I love to cut and paste. In college, I would sometimes even proclaim "Cut and Paste" as my major, instead of Elementary Education. It was the best part of college, other than reading children's literature.
True to the contrary nature between children and parents, my kids don't always enjoy cutting and pasting. They want to do their worksheets and get school done.
When I found these brain hats made by Chris at Weird, Unsocialized Homeschoolers, who got them from Erin, who got them from Ellen, I knew this would be a manditory cut and paste project. I can always use more brains. It seems I haven't had a rational, complete thought for years. It seems when you start having babies and start talking baby talk, the brain cells just....uh....uh....umm.....what was I saying?
I showed the rabbit trail I took so you could see the blessings just one blog can lead you to.
There were two options, labeled or self-labeling.
Yep, I chose labeled.
We had to finish quickly or the unfinished projects would be
shoved under couch cushions,
slipped behind a dresser,
get kicked under the stove or fridge,
(well, how DOES stuff get under there?)
or eaten by the dog, and we don't even have a dog.
If I only had a brain!
Oh, I guess I do now.
So does Jon.
So does Rebekah.
She's doing math wearing her hat,
so I can see what portion of her brain she is currently using.
See that little yellow area?
Yea, it's churning out math facts -
if I taped it together correctly and if Beka is wearing it correctly.
There are times in homeschooling when a little more instruction and activity than what the curriculum provides is necesary to cement a new concept. I have always made up little games, projects, worksheets, manipulatives and activities, but never kept track of my ideas. Blogging has provided that storage house for me.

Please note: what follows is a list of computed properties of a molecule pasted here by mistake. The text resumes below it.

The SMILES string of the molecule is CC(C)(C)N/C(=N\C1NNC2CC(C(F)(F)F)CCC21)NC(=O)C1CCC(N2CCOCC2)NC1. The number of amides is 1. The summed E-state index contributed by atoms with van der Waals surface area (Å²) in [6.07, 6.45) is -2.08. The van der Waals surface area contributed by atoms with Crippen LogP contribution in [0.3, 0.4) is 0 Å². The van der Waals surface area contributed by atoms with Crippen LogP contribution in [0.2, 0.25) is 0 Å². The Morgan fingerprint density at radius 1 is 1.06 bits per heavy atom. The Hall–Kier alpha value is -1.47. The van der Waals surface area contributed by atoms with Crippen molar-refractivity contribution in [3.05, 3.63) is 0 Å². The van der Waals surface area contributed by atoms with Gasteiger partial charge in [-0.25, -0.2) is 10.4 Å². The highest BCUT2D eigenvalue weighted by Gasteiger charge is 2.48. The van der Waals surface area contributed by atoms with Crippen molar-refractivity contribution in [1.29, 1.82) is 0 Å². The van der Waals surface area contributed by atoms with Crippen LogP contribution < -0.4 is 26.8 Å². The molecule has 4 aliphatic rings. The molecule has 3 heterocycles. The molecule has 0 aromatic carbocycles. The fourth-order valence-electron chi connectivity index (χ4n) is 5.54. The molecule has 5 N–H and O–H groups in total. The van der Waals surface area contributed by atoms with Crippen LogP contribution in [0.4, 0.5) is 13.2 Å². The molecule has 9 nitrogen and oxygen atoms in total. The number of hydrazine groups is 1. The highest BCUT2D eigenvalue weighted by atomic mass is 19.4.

Please let me introduce Princess E from the Silent Kingdom. She doesn't speak, but she has the ability to change a short vowel sound in a single syllable word into its long vowel sound.
I bought the clothespins and stands at Michaels and my son, Jon, drilled small arm holes in them for me so they would be ready to create. Rebekah did the painting, the face creating and most of the gluing. She used chenille stems (we used to call them pipe cleaners) for arms, yarn for hair, a remnant with princess fluff on the bottom for the royal robe. Princess had a crown, but it fell off and the vacuum ate it.
We made our own flashcards to show how hat turns to hate, fat to fate, tap to tape, win to wine. I purchase these great plastic index card boxes at the beginning of the year when they are very cheap and keep them in a supply box until I need them for an activity. Rebekah decorated the box with princess stickers.
Princess E regalty presides over the desk when we are going through the flashcards so we remember her special ability.
The original idea came from these vintage cards I found years ago. Of course, I couldn't find them at the time, so I made my own set.
I added and "ed" and "ing" card for later suffix lessons. You can see more clearly how the root word is written on the card and the "e" is written on the folded end.
You may feel you don't have time to do anything above and beyond your core curriculum, but sometimes it may take a day or two of worksheets for a new concept to kick in, so a project can relieve the pressure your child may feel while trying to master the skill. The project doesn't have to be fancy, it doesn't even have to be something you keep for all the kids. Creating releases the frustration your child may feel. By the time we were done creating and were reviewing, it made sense to Rebekah. Now, a casual glance at Princess E reigning from the bookshelf is all it takes to review this phonics skill in her mind.